Like all putative Edens, this one also has a snake, in the form of our world slowly but surely breaking through and corrupting youngsters to music, paint and, well, rebellion. It’s a neat idea and the young actors portraying the town’s elder inhabitants are convincing in their portrayal of a world falling apart, though it all leads to a kind of ‘kids good; adults bad’ conclusion that feels rather pat after all the build-up.
The scenes that book-end the explanation – such as it is – of what and why Papertown is add little to the whole either; it would have been more interesting to let it stand on its own as an inexplicable and unexplained concept. As it is the detour into teen angst and family melodrama weaken what has gone before.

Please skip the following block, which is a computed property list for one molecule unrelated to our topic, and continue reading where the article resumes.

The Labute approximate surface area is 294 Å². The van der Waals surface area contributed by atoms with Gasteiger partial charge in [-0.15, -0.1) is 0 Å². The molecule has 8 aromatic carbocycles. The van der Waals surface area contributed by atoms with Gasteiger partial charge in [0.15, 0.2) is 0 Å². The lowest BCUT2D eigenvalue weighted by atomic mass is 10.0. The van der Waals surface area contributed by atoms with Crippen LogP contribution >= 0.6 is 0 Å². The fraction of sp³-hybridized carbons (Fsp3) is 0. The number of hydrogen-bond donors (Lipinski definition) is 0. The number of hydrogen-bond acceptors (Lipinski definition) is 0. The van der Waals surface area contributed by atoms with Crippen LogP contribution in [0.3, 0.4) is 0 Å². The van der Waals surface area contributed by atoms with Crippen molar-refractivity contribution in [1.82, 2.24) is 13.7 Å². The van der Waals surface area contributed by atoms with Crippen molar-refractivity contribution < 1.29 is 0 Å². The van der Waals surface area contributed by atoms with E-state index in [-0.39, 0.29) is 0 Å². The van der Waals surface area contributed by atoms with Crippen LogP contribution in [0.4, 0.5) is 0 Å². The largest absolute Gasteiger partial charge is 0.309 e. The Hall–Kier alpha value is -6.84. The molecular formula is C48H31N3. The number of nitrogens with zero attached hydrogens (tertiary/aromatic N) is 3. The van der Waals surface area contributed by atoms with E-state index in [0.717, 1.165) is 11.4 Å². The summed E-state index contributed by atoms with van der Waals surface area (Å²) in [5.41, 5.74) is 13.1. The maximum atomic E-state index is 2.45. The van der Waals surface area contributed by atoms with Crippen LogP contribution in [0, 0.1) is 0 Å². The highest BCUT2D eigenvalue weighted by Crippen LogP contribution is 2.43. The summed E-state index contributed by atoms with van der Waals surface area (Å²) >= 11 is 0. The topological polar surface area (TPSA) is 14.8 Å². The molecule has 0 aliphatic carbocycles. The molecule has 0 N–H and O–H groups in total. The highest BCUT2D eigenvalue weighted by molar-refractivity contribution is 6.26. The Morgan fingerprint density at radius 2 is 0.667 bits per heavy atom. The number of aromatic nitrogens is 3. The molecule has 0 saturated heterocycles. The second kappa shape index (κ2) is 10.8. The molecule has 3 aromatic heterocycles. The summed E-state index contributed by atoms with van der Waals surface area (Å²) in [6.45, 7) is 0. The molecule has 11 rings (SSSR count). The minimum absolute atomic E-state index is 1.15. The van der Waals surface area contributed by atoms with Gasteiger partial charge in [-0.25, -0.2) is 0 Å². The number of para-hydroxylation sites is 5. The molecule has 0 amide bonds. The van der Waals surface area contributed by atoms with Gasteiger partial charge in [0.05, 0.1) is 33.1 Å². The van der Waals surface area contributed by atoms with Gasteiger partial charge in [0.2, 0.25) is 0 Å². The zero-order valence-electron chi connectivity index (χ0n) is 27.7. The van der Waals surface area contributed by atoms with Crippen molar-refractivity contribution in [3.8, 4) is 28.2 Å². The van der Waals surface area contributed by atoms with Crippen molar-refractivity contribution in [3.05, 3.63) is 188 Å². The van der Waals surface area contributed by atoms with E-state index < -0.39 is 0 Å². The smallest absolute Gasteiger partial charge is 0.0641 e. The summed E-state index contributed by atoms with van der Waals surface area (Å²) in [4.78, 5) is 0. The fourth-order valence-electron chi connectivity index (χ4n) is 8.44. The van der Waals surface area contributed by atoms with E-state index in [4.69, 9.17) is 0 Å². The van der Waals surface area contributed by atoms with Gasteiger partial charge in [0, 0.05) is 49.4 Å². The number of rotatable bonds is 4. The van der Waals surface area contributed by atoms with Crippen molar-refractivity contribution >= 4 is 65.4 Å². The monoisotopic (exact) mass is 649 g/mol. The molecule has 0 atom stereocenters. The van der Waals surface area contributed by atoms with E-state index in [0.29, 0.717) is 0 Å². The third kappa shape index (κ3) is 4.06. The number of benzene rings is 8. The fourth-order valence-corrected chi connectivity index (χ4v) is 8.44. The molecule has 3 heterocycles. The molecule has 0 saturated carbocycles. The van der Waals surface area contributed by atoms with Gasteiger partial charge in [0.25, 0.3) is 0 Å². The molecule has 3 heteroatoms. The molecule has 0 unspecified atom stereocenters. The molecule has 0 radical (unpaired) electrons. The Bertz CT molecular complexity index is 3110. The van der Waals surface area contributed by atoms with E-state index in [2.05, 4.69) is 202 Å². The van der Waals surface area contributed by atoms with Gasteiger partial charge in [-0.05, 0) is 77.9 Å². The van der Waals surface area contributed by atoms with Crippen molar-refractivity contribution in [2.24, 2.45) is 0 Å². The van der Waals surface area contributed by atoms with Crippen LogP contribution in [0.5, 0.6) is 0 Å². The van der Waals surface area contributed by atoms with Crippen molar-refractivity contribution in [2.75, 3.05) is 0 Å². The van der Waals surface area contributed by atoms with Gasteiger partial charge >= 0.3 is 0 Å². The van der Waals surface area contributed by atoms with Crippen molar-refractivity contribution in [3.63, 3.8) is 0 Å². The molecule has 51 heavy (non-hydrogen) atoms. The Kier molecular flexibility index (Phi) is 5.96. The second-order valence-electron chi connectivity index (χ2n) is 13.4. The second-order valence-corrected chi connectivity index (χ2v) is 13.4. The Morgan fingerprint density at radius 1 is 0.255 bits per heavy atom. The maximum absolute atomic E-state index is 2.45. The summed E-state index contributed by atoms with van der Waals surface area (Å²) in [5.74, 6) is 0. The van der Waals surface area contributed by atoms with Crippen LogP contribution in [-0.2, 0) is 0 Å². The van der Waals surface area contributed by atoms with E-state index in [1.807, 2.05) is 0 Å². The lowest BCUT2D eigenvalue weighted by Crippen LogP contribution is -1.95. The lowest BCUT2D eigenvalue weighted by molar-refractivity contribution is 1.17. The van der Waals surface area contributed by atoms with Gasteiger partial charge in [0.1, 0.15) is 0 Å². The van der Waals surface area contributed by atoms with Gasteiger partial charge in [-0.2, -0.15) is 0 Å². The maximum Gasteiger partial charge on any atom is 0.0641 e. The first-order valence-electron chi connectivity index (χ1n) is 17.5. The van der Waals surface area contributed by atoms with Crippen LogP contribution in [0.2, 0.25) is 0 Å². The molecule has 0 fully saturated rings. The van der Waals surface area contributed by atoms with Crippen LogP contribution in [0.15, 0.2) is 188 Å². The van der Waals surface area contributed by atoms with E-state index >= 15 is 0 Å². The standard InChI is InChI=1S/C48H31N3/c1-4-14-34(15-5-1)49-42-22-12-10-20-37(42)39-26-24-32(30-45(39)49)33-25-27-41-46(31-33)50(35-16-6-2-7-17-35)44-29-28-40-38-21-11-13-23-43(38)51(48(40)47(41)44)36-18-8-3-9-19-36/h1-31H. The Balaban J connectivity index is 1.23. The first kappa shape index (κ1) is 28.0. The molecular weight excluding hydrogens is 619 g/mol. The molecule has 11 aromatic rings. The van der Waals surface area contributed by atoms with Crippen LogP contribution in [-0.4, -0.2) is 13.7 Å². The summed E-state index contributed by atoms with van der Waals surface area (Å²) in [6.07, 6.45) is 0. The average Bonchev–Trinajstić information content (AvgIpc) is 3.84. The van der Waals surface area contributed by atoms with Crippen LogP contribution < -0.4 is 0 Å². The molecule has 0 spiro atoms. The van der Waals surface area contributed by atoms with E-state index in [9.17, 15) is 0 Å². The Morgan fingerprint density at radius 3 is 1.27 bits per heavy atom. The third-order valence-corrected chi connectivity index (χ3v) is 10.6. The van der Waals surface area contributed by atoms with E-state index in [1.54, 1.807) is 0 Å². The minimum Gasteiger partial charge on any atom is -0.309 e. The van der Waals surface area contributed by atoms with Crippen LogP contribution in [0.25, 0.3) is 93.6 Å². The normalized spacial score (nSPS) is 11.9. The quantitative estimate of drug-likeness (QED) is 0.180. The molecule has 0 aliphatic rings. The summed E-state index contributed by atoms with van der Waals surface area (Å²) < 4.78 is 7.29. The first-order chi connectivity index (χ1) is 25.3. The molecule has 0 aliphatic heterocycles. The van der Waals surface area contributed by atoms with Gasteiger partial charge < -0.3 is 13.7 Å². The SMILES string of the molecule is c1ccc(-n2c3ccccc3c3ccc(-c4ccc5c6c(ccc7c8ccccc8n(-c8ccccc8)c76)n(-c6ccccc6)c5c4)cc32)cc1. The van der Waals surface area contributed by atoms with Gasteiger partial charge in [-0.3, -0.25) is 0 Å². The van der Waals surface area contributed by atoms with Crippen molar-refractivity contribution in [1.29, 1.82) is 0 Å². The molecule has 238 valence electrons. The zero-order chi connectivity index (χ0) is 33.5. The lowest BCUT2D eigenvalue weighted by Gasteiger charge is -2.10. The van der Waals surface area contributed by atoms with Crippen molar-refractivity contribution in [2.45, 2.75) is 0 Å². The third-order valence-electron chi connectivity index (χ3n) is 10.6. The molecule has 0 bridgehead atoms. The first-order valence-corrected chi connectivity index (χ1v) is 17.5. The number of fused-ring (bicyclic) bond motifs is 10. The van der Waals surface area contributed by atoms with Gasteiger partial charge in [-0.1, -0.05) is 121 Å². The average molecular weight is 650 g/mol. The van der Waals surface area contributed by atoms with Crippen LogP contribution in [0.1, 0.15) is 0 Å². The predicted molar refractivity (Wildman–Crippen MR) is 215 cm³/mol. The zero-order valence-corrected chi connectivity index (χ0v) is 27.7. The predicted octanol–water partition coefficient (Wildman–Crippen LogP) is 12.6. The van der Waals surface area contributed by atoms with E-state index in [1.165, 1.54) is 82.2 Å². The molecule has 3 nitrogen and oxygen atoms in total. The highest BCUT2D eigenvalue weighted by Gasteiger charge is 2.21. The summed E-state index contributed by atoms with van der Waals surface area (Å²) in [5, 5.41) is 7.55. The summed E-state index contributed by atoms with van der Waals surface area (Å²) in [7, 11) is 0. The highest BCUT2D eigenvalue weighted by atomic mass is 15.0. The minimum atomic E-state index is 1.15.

Still, there’s a lot to enjoy here, not least some committed performances, oddly powerful set and imaginative core idea. It didn’t all come off, but left a lingering impression behind – and it’s always great to see what YEP is up to, with some undoubted stars of the future among the group. It was, perhaps, a little thin – but it didn’t take the gloss off an intriguing conceit.